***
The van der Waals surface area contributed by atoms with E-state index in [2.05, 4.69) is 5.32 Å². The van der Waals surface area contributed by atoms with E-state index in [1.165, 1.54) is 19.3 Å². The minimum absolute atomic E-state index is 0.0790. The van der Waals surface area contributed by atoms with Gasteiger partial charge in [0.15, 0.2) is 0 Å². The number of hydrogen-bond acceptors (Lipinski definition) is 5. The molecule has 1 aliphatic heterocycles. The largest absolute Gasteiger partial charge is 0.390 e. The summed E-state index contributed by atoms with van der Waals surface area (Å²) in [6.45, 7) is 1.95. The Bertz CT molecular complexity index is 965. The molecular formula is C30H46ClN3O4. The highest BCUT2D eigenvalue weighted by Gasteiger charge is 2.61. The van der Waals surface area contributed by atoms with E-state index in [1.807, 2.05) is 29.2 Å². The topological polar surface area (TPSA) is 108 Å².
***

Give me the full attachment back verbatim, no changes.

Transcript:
The van der Waals surface area contributed by atoms with E-state index in [2.05, 4.69) is 5.32 Å². The van der Waals surface area contributed by atoms with E-state index in [1.165, 1.54) is 19.3 Å². The minimum absolute atomic E-state index is 0.0790. The van der Waals surface area contributed by atoms with Gasteiger partial charge in [0.15, 0.2) is 0 Å². The number of hydrogen-bond acceptors (Lipinski definition) is 5. The molecule has 1 aliphatic heterocycles. The largest absolute Gasteiger partial charge is 0.390 e. The summed E-state index contributed by atoms with van der Waals surface area (Å²) in [6.45, 7) is 1.95. The Bertz CT molecular complexity index is 965. The molecular formula is C30H46ClN3O4. The highest BCUT2D eigenvalue weighted by Gasteiger charge is 2.61. The van der Waals surface area contributed by atoms with E-state index in [1.807, 2.05) is 29.2 Å². The topological polar surface area (TPSA) is 108 Å².